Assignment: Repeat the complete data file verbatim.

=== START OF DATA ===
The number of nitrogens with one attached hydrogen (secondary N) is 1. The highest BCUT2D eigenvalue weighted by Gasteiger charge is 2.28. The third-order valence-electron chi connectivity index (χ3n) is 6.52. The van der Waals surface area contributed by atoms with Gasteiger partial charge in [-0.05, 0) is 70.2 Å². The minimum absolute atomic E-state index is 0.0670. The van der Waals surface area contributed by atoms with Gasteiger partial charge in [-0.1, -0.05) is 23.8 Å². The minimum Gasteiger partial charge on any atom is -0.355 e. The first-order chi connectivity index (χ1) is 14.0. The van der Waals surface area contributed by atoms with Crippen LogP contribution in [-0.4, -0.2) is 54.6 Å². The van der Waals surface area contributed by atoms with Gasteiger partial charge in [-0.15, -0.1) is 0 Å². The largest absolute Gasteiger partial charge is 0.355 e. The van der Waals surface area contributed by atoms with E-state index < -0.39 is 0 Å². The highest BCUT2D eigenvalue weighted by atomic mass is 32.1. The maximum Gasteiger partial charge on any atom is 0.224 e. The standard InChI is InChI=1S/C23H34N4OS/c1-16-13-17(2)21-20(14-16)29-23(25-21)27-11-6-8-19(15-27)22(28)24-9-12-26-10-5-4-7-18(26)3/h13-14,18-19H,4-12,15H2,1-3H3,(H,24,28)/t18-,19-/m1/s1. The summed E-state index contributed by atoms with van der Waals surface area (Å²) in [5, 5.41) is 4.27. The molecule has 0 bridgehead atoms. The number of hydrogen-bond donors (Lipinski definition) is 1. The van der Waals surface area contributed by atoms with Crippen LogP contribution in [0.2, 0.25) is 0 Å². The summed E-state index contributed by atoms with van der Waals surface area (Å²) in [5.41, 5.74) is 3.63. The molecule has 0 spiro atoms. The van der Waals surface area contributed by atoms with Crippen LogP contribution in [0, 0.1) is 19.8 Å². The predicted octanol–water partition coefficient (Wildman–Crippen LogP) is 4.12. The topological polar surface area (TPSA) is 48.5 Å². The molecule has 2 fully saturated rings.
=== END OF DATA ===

The number of nitrogens with one attached hydrogen (secondary N) is 1. The highest BCUT2D eigenvalue weighted by Gasteiger charge is 2.28. The third-order valence-electron chi connectivity index (χ3n) is 6.52. The van der Waals surface area contributed by atoms with Gasteiger partial charge in [-0.05, 0) is 70.2 Å². The minimum absolute atomic E-state index is 0.0670. The van der Waals surface area contributed by atoms with Gasteiger partial charge in [-0.1, -0.05) is 23.8 Å². The minimum Gasteiger partial charge on any atom is -0.355 e. The first-order chi connectivity index (χ1) is 14.0. The van der Waals surface area contributed by atoms with Crippen LogP contribution in [-0.4, -0.2) is 54.6 Å². The van der Waals surface area contributed by atoms with Gasteiger partial charge in [-0.15, -0.1) is 0 Å². The largest absolute Gasteiger partial charge is 0.355 e. The van der Waals surface area contributed by atoms with E-state index < -0.39 is 0 Å². The highest BCUT2D eigenvalue weighted by atomic mass is 32.1. The maximum Gasteiger partial charge on any atom is 0.224 e. The standard InChI is InChI=1S/C23H34N4OS/c1-16-13-17(2)21-20(14-16)29-23(25-21)27-11-6-8-19(15-27)22(28)24-9-12-26-10-5-4-7-18(26)3/h13-14,18-19H,4-12,15H2,1-3H3,(H,24,28)/t18-,19-/m1/s1. The summed E-state index contributed by atoms with van der Waals surface area (Å²) in [5, 5.41) is 4.27. The molecule has 0 bridgehead atoms. The number of hydrogen-bond donors (Lipinski definition) is 1. The van der Waals surface area contributed by atoms with Crippen LogP contribution in [0.2, 0.25) is 0 Å². The summed E-state index contributed by atoms with van der Waals surface area (Å²) in [5.41, 5.74) is 3.63. The molecule has 0 spiro atoms. The van der Waals surface area contributed by atoms with Crippen LogP contribution in [0, 0.1) is 19.8 Å². The predicted octanol–water partition coefficient (Wildman–Crippen LogP) is 4.12. The topological polar surface area (TPSA) is 48.5 Å². The molecule has 2 fully saturated rings.